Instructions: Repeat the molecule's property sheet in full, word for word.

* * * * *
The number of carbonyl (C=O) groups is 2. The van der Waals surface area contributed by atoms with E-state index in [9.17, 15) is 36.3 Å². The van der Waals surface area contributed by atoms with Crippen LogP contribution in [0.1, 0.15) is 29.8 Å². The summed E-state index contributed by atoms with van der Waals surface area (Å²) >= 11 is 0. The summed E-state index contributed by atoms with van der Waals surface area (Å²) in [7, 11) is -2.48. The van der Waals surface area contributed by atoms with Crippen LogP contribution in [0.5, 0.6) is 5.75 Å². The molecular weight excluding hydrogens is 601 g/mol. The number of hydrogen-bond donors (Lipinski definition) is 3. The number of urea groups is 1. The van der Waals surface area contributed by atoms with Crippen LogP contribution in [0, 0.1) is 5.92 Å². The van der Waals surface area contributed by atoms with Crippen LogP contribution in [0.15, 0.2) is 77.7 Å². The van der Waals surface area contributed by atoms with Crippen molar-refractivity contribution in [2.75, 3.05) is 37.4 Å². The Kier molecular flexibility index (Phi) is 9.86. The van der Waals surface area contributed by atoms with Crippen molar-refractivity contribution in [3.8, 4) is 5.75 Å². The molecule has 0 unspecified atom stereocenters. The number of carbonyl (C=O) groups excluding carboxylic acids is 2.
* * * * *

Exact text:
The number of carbonyl (C=O) groups is 2. The van der Waals surface area contributed by atoms with E-state index in [9.17, 15) is 36.3 Å². The van der Waals surface area contributed by atoms with Crippen LogP contribution in [0.1, 0.15) is 29.8 Å². The summed E-state index contributed by atoms with van der Waals surface area (Å²) >= 11 is 0. The summed E-state index contributed by atoms with van der Waals surface area (Å²) in [7, 11) is -2.48. The van der Waals surface area contributed by atoms with Crippen LogP contribution in [0.5, 0.6) is 5.75 Å². The molecular weight excluding hydrogens is 601 g/mol. The number of hydrogen-bond donors (Lipinski definition) is 3. The number of urea groups is 1. The van der Waals surface area contributed by atoms with Crippen LogP contribution in [0, 0.1) is 5.92 Å². The van der Waals surface area contributed by atoms with Crippen LogP contribution in [0.15, 0.2) is 77.7 Å². The van der Waals surface area contributed by atoms with Crippen molar-refractivity contribution in [2.75, 3.05) is 37.4 Å². The Kier molecular flexibility index (Phi) is 9.86. The van der Waals surface area contributed by atoms with Crippen molar-refractivity contribution in [3.8, 4) is 5.75 Å². The molecule has 0 unspecified atom stereocenters. The number of carbonyl (C=O) groups excluding carboxylic acids is 2.